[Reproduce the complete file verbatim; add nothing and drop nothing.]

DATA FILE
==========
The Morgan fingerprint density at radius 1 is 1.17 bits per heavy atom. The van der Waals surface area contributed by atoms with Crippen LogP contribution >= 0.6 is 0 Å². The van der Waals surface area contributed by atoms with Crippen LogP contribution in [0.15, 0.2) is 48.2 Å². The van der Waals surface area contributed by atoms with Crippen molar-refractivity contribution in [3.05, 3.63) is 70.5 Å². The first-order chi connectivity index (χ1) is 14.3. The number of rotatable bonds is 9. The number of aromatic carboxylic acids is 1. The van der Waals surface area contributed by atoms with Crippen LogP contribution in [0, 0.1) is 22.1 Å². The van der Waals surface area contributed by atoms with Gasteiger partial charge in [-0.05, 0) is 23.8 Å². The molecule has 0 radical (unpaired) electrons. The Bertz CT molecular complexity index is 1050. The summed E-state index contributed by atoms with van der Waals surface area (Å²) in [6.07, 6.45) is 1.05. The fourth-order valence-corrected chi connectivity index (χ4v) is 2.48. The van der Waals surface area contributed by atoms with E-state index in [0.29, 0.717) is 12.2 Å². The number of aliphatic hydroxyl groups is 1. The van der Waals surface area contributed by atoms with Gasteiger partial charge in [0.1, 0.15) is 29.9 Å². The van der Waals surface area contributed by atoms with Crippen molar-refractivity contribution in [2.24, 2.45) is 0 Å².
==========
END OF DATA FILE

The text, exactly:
The Morgan fingerprint density at radius 1 is 1.17 bits per heavy atom. The van der Waals surface area contributed by atoms with Crippen LogP contribution >= 0.6 is 0 Å². The van der Waals surface area contributed by atoms with Crippen LogP contribution in [0.15, 0.2) is 48.2 Å². The van der Waals surface area contributed by atoms with Crippen molar-refractivity contribution in [3.05, 3.63) is 70.5 Å². The first-order chi connectivity index (χ1) is 14.3. The number of rotatable bonds is 9. The number of aromatic carboxylic acids is 1. The van der Waals surface area contributed by atoms with Crippen LogP contribution in [0, 0.1) is 22.1 Å². The van der Waals surface area contributed by atoms with Gasteiger partial charge in [-0.05, 0) is 23.8 Å². The molecule has 0 radical (unpaired) electrons. The Bertz CT molecular complexity index is 1050. The summed E-state index contributed by atoms with van der Waals surface area (Å²) in [6.07, 6.45) is 1.05. The fourth-order valence-corrected chi connectivity index (χ4v) is 2.48. The van der Waals surface area contributed by atoms with E-state index in [0.29, 0.717) is 12.2 Å². The number of aliphatic hydroxyl groups is 1. The van der Waals surface area contributed by atoms with Gasteiger partial charge in [0.1, 0.15) is 29.9 Å². The van der Waals surface area contributed by atoms with Crippen molar-refractivity contribution in [2.24, 2.45) is 0 Å².